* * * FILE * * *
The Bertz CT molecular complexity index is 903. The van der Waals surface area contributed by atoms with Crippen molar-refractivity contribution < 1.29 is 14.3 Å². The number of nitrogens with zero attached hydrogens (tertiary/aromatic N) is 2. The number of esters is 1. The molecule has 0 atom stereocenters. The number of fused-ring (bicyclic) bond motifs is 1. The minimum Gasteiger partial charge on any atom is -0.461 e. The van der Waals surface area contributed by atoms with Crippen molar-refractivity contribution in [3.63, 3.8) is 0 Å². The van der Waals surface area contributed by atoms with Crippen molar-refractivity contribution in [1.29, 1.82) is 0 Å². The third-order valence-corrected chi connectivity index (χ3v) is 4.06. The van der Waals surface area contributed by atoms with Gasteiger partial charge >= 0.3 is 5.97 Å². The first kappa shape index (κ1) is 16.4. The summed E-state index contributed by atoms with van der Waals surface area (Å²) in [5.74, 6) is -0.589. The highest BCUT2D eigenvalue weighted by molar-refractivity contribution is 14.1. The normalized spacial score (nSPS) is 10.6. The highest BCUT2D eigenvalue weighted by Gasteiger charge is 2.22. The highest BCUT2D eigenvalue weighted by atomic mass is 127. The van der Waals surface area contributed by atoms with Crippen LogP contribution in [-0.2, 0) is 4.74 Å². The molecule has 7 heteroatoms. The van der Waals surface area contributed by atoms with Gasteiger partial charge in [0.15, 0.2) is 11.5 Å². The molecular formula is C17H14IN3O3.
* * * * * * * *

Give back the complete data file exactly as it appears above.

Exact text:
The Bertz CT molecular complexity index is 903. The van der Waals surface area contributed by atoms with Crippen molar-refractivity contribution < 1.29 is 14.3 Å². The number of nitrogens with zero attached hydrogens (tertiary/aromatic N) is 2. The number of esters is 1. The molecule has 0 atom stereocenters. The number of fused-ring (bicyclic) bond motifs is 1. The minimum Gasteiger partial charge on any atom is -0.461 e. The van der Waals surface area contributed by atoms with Crippen molar-refractivity contribution in [3.63, 3.8) is 0 Å². The van der Waals surface area contributed by atoms with Crippen molar-refractivity contribution in [1.29, 1.82) is 0 Å². The third-order valence-corrected chi connectivity index (χ3v) is 4.06. The van der Waals surface area contributed by atoms with Gasteiger partial charge >= 0.3 is 5.97 Å². The first kappa shape index (κ1) is 16.4. The summed E-state index contributed by atoms with van der Waals surface area (Å²) in [5.74, 6) is -0.589. The highest BCUT2D eigenvalue weighted by molar-refractivity contribution is 14.1. The normalized spacial score (nSPS) is 10.6. The highest BCUT2D eigenvalue weighted by Gasteiger charge is 2.22. The highest BCUT2D eigenvalue weighted by atomic mass is 127. The van der Waals surface area contributed by atoms with Crippen LogP contribution in [-0.2, 0) is 4.74 Å². The molecule has 7 heteroatoms. The van der Waals surface area contributed by atoms with Gasteiger partial charge in [0.15, 0.2) is 11.5 Å². The molecular formula is C17H14IN3O3.